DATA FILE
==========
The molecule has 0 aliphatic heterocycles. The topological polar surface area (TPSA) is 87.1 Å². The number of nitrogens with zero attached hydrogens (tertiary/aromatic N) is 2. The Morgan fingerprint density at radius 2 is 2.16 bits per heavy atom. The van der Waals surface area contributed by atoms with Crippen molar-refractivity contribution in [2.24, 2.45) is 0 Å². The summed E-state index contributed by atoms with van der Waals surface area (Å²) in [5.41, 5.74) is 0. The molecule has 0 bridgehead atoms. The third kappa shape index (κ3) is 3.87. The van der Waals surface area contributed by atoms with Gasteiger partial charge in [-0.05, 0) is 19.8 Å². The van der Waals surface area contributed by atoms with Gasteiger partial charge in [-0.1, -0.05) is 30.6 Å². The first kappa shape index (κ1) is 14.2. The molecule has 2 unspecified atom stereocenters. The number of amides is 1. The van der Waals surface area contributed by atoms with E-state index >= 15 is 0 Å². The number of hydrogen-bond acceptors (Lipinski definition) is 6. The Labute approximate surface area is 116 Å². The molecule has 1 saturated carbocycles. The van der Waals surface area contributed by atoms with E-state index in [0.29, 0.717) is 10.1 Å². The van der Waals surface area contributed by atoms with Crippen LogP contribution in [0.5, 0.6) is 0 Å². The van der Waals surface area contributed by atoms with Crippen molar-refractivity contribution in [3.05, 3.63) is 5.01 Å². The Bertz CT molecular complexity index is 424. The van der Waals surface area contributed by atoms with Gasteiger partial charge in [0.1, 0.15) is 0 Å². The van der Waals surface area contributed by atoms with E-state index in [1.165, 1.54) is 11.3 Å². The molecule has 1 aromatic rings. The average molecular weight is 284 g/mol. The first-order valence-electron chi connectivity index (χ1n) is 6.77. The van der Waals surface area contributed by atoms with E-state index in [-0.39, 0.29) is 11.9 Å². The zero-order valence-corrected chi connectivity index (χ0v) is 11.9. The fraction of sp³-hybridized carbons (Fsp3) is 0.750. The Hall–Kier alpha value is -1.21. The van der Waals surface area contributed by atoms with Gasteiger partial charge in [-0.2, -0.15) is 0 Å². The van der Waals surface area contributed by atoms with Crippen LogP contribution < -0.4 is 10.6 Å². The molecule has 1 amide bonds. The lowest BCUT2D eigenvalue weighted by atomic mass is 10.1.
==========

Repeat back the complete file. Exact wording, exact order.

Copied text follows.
The molecule has 0 aliphatic heterocycles. The topological polar surface area (TPSA) is 87.1 Å². The number of nitrogens with zero attached hydrogens (tertiary/aromatic N) is 2. The Morgan fingerprint density at radius 2 is 2.16 bits per heavy atom. The van der Waals surface area contributed by atoms with Crippen molar-refractivity contribution in [2.24, 2.45) is 0 Å². The summed E-state index contributed by atoms with van der Waals surface area (Å²) in [5.41, 5.74) is 0. The molecule has 0 bridgehead atoms. The third kappa shape index (κ3) is 3.87. The van der Waals surface area contributed by atoms with Gasteiger partial charge in [-0.05, 0) is 19.8 Å². The van der Waals surface area contributed by atoms with Gasteiger partial charge in [-0.1, -0.05) is 30.6 Å². The first kappa shape index (κ1) is 14.2. The molecule has 2 unspecified atom stereocenters. The number of amides is 1. The van der Waals surface area contributed by atoms with E-state index >= 15 is 0 Å². The number of hydrogen-bond acceptors (Lipinski definition) is 6. The Labute approximate surface area is 116 Å². The molecule has 1 saturated carbocycles. The van der Waals surface area contributed by atoms with E-state index in [0.29, 0.717) is 10.1 Å². The van der Waals surface area contributed by atoms with Crippen LogP contribution in [0.5, 0.6) is 0 Å². The van der Waals surface area contributed by atoms with Crippen molar-refractivity contribution in [3.05, 3.63) is 5.01 Å². The Bertz CT molecular complexity index is 424. The van der Waals surface area contributed by atoms with Gasteiger partial charge in [0.1, 0.15) is 0 Å². The van der Waals surface area contributed by atoms with E-state index in [1.165, 1.54) is 11.3 Å². The molecule has 1 aromatic rings. The average molecular weight is 284 g/mol. The first-order valence-electron chi connectivity index (χ1n) is 6.77. The van der Waals surface area contributed by atoms with E-state index in [-0.39, 0.29) is 11.9 Å². The zero-order valence-corrected chi connectivity index (χ0v) is 11.9. The fraction of sp³-hybridized carbons (Fsp3) is 0.750. The Hall–Kier alpha value is -1.21. The van der Waals surface area contributed by atoms with Gasteiger partial charge in [-0.2, -0.15) is 0 Å². The van der Waals surface area contributed by atoms with Crippen LogP contribution < -0.4 is 10.6 Å². The molecule has 1 amide bonds. The lowest BCUT2D eigenvalue weighted by atomic mass is 10.1.